Sunday, April 14, 2024

Is The Rings of Power Really THAT Bad?

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Short answer: no. The Rings of Power is actually pretty awesome.

For a longer answer, I need to provide some context. On the Fandomentals, I am perhaps the number one Tolkien hater out of all of our writers. Since 2016, I have made no bones about decrying the dense amount of literature that makes up Tolkien canon, even as we had on-going Lord of the Rings re-read analysis articles going up.

It is very safe to say I am not a Tolkien fangirl, and I bear an unholy hatred for anything associated with Tom Bombadil. Just typing that name raises my blood pressure.

I tolerated Peter Jackson’s Lord of the Rings trilogy, and the length I’ve watched of his The Hobbit trilogy amounts to YouTube clips of the final battle of the Five Armies.

A few years ago I saw the announcement that Amazon was planning a series set in Tolkien canon and I, like many, rolled my eyes, and assumed this was going to be a blatant franchise cash grab.

Then casting news came out. What? Lots of women? Daring to say people of color also existed in Middle Earth?

I was intrigued. Then they dropped a photo of Galadriel in armor with a sword and friends. Friends. I was lost. (I am also an absolute SIMP for warrior women, which means Brienne was about the only reason I was hanging on through that god-awful final stretch of Game of Thrones.)

When the first three episodes aired, I watched in rapt attention at the visual feast on-screen. Not only am I getting realistic and diverse populations, but I’m getting to see live-action fantasy with all the wonder and lusciousness I’ve always pictured in my head when reading my favorite stories?

What did I do to deserve this gift?

And here’s the thing. I still hate trying to slog through Tolkien’s books. But I have realized that the show has made his canon far more palatable and easier to access the wonder of his imagination. Not every medium works for every person. The Rings of Power is what worked for me to click with Tolkien canon. Is it a “traditional” Tolkien story in the sense that he wrote millions of words about it? Not really. Do I think it’s in the spirit of his creation? Yes.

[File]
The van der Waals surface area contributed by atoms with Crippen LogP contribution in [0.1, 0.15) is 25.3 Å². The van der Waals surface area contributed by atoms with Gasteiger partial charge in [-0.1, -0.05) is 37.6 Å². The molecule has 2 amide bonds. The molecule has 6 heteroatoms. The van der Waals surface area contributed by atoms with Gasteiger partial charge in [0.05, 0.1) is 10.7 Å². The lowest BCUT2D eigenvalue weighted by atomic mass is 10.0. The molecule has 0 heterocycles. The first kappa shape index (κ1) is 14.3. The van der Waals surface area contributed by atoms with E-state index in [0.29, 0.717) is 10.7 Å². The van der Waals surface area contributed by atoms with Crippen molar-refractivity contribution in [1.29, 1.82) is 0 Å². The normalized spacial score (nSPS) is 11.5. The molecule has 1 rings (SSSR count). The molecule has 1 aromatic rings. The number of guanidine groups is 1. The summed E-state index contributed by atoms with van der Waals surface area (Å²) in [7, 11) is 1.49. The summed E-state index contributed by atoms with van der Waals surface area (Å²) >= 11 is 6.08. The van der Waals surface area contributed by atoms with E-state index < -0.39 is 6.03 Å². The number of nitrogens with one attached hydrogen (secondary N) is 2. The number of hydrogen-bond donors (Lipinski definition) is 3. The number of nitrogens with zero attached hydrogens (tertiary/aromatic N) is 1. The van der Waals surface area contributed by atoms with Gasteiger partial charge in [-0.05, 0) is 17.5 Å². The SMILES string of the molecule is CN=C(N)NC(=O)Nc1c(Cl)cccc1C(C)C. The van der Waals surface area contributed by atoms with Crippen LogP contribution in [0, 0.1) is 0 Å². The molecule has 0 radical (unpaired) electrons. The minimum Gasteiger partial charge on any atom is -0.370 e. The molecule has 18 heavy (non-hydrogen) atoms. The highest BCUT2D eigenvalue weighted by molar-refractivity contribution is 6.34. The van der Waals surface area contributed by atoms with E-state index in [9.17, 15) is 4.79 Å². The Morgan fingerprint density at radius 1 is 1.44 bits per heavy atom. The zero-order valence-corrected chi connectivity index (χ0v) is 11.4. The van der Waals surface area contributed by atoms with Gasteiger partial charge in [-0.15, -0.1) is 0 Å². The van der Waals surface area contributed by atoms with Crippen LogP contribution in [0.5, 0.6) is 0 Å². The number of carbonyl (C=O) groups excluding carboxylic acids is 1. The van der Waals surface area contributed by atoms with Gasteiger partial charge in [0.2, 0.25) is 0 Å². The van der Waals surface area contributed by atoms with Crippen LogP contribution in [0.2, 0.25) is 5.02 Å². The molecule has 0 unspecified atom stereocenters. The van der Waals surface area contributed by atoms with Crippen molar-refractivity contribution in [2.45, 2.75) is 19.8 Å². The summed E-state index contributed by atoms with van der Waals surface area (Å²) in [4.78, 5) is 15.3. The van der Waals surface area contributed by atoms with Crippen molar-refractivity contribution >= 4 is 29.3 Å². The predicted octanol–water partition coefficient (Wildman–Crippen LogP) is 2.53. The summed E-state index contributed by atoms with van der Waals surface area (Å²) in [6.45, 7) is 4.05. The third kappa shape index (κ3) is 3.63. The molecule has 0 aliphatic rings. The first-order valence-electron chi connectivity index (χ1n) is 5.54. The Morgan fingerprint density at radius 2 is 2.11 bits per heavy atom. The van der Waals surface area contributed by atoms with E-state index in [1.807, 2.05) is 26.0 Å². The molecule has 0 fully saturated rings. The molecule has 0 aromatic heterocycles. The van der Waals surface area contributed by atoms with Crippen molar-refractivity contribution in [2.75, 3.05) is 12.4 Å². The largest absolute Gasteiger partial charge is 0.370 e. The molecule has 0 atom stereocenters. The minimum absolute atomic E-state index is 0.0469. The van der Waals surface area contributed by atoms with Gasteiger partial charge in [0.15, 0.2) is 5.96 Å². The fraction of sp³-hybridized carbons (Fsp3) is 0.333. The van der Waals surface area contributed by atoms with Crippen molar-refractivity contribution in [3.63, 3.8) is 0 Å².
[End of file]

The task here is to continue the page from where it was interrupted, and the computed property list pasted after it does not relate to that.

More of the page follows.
I’ve learned more about Tolkien mythology in the last two months than I managed to retain in that torturous read-through of Lord of the Rings I inflicted on myself in college.

Any person not living under an internet rock probably saw the hate campaign coming a mile away the moment the cast list was announced. It’s fairly predictable, and a cheap extension of the broader culture wars we’re currently living through. A potent mix of “Not MY Tolkien” fandom, grifting culture wars content creators who saw a new avenue of money by releasing stream after stream of YouTube videos, live streams, and tweets about how going WOKE is ruining your childhood fantasy, and a group of brainwashed racists and/or misogynists who will suddenly care about anything not as pure as their imagined masculine and whitely falling snow.

The same people who suddenly decided they very much have fucks to give about The Little Mermaid the moment they realized Disney had the audacity to cast a Black actress for Ariel.

And, as is their usual MO, they unleashed a wave of review bombing and vile abuse at the series and its cast.

I’m telling you to ignore the angry background noise. The Rings of Power is a stunning visual treat, with an engaging story, and terrific acting… and best of all, it’s ENTERTAINING. You don’t need to be a 20-year student of the Tolkien mythos to truly enjoy it (regardless of what certain toxic parts of its fandom might tell you).

As for some so-called fans, I ask this: why are you so upset that there’s another installment that could bring even more people to share in something you love?

Isn’t that what fandom should be about? Sharing our beloved shows, hobbies, sports, and so on?

If that isn’t true anymore, then what exactly is the point of fandom anymore?

But seriously, The Rings of Power, I’m begging you. PLEASE don’t add Tom Bombadil.

Image courtesy of Amazon

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